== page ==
Last Updated: March 5, 2011 by Dan Grossman as part of his teaching materials.

Software Installation Instructions for SIGCSE2011 Workshop 19


These notes describe five steps needed to get an Eclipse project using the Java ForkJoin Framework up and running. You may be able to skip steps because you already have things installed. It then provides files you should download and successfully run before the workshop. Using Eclipse is optional, but is known to work well. I had to follow all these steps myself on a new laptop and it took less than 30 minutes, but I've also done it before. Feedback welcome.

Java 1.6

You must have Java 1.6 (JDK 6). Java 1.5 and 1.4 will not work. I have no experience with experimental versions of Java 1.7. If you already have Java installed, a later step will make sure you are using 1.6. If you need to install 1.6, see

Eclipse (or not)

The Java ForkJoin Framework does not require any particular development environment, but I am most familiar with using it in Eclipse. If you get things working with your own preferred IDE, that's fine and I'd appreciate any information I can share with others. Using the command-line is also fine; some details for that appear later.

If you do not have Eclipse:

The ForkJoin Library

The library we are using is jsr166.jar, available at Download this file and save it somewhere.

If you have Eclipse Helios or a later release (you probably do), you can follow these simple instructions:

  1. Create a new Java project in Eclipse (File, New, Java project).
  2. Make sure Java SE-1.6 is the execution environment.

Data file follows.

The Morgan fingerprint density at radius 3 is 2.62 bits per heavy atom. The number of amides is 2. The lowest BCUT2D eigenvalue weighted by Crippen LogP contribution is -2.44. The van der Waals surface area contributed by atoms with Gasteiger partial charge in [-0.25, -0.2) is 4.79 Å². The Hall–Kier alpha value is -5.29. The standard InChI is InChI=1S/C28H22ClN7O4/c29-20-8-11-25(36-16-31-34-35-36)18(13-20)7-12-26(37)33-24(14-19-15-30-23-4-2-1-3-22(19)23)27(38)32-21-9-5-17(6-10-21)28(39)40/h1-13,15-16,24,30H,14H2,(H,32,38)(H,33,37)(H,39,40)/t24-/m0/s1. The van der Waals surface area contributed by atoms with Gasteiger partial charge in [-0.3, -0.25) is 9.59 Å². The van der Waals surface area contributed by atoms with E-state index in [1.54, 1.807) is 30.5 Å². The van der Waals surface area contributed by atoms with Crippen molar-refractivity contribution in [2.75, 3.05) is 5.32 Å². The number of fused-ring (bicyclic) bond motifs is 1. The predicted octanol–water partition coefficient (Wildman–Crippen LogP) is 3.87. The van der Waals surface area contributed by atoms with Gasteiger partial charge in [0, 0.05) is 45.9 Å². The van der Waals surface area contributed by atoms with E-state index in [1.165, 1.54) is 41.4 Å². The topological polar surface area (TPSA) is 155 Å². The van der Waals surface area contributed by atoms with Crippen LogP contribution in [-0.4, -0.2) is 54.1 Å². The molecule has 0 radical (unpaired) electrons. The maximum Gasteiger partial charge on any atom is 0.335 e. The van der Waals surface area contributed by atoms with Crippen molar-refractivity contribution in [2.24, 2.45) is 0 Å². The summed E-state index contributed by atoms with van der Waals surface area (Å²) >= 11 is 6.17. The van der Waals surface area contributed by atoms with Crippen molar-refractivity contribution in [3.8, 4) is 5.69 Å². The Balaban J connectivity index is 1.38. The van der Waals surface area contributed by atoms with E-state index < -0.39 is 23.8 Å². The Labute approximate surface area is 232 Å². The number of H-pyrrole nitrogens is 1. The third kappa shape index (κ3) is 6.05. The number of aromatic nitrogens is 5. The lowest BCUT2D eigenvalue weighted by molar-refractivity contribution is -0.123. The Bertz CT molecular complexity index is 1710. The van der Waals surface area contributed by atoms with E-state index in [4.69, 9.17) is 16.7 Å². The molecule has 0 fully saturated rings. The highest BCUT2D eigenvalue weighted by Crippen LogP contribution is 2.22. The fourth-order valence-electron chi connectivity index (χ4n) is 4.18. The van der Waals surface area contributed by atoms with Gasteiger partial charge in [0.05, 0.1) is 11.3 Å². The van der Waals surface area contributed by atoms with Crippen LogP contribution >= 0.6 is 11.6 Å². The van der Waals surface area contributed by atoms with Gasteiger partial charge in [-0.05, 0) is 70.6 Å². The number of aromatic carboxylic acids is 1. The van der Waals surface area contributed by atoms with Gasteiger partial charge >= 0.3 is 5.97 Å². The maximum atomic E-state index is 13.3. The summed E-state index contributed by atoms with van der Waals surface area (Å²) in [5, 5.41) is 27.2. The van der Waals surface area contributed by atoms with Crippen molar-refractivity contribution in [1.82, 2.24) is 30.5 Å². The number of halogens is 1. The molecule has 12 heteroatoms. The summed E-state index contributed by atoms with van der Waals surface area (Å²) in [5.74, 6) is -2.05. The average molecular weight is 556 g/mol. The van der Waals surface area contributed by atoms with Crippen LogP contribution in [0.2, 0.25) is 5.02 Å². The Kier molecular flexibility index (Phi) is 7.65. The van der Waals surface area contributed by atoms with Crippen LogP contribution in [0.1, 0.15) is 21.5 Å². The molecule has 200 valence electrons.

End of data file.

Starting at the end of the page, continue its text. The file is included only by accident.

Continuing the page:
3. Drag and drop the jsr166.jar file onto the Java Project you just created in the Package Explorer window of Eclipse.
    • Alternatively, instead of drag and drop, you can right-click on the project in the File Explorer, and select "Import... File System" and navigate to jsr166.jar, select it, make sure "Create selected folders only" is selected, and click "Finish".
  4. Right-click the newly-added .jar file, and choose "Add to Build Path."

If you have an earlier release of Eclipse:

  1. Outside of Eclipse, make a new directory (folder) and put jsr166.jar in it.
  2. In Eclipse, create a new Java project. Choose "Create project from existing source" and choose the directory you created in the previous step.
  3. In the project, choose Project → Properties from the menu. Under "Java Compiler" check "Enable project specific settings" and make sure the choice is Java 1.6.
  4. In the list of files in the package viewer (over on the left), right-click on jsr166.jar and choose "Add to Build Path."

If using the command line, you need jsr166.jar in your build-path and you need to follow the instructions below for compiling and running.

A Main Class

Add a new class to your Eclipse project (or at the command-line create a file). Here is a simple file to cut-and-paste that uses the ForkJoin Framework, though not in a way that uses parallelism:

import java.util.concurrent.ForkJoinPool;
import java.util.concurrent.RecursiveTask;

class Incrementor extends RecursiveTask<Integer> {
	   int theNumber;
	   Incrementor(int x) {
	     theNumber = x;